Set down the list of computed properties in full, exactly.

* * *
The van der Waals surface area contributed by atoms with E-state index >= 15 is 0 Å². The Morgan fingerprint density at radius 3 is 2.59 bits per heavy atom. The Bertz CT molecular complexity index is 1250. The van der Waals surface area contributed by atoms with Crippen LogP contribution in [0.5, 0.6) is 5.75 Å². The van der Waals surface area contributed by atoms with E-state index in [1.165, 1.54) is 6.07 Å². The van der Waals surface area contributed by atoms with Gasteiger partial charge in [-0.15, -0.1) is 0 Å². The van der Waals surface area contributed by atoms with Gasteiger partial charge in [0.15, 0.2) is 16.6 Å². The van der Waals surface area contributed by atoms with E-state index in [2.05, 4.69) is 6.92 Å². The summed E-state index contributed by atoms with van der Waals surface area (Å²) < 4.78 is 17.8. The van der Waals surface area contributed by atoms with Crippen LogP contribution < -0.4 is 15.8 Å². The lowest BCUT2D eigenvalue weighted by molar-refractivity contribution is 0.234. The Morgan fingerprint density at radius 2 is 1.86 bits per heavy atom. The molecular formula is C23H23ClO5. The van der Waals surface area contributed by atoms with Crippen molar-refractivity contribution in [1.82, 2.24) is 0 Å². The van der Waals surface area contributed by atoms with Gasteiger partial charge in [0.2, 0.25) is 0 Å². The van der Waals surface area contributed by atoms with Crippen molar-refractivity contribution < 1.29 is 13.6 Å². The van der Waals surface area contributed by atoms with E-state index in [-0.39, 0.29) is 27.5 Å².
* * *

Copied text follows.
The van der Waals surface area contributed by atoms with E-state index >= 15 is 0 Å². The Morgan fingerprint density at radius 3 is 2.59 bits per heavy atom. The Bertz CT molecular complexity index is 1250. The van der Waals surface area contributed by atoms with Crippen LogP contribution in [0.5, 0.6) is 5.75 Å². The van der Waals surface area contributed by atoms with E-state index in [1.165, 1.54) is 6.07 Å². The van der Waals surface area contributed by atoms with Gasteiger partial charge in [-0.15, -0.1) is 0 Å². The van der Waals surface area contributed by atoms with Gasteiger partial charge in [0.15, 0.2) is 16.6 Å². The van der Waals surface area contributed by atoms with E-state index in [2.05, 4.69) is 6.92 Å². The summed E-state index contributed by atoms with van der Waals surface area (Å²) < 4.78 is 17.8. The van der Waals surface area contributed by atoms with Crippen LogP contribution < -0.4 is 15.8 Å². The lowest BCUT2D eigenvalue weighted by molar-refractivity contribution is 0.234. The Morgan fingerprint density at radius 2 is 1.86 bits per heavy atom. The molecular formula is C23H23ClO5. The van der Waals surface area contributed by atoms with Crippen molar-refractivity contribution in [1.82, 2.24) is 0 Å². The van der Waals surface area contributed by atoms with Gasteiger partial charge in [0.2, 0.25) is 0 Å². The van der Waals surface area contributed by atoms with Crippen molar-refractivity contribution < 1.29 is 13.6 Å². The van der Waals surface area contributed by atoms with E-state index in [-0.39, 0.29) is 27.5 Å².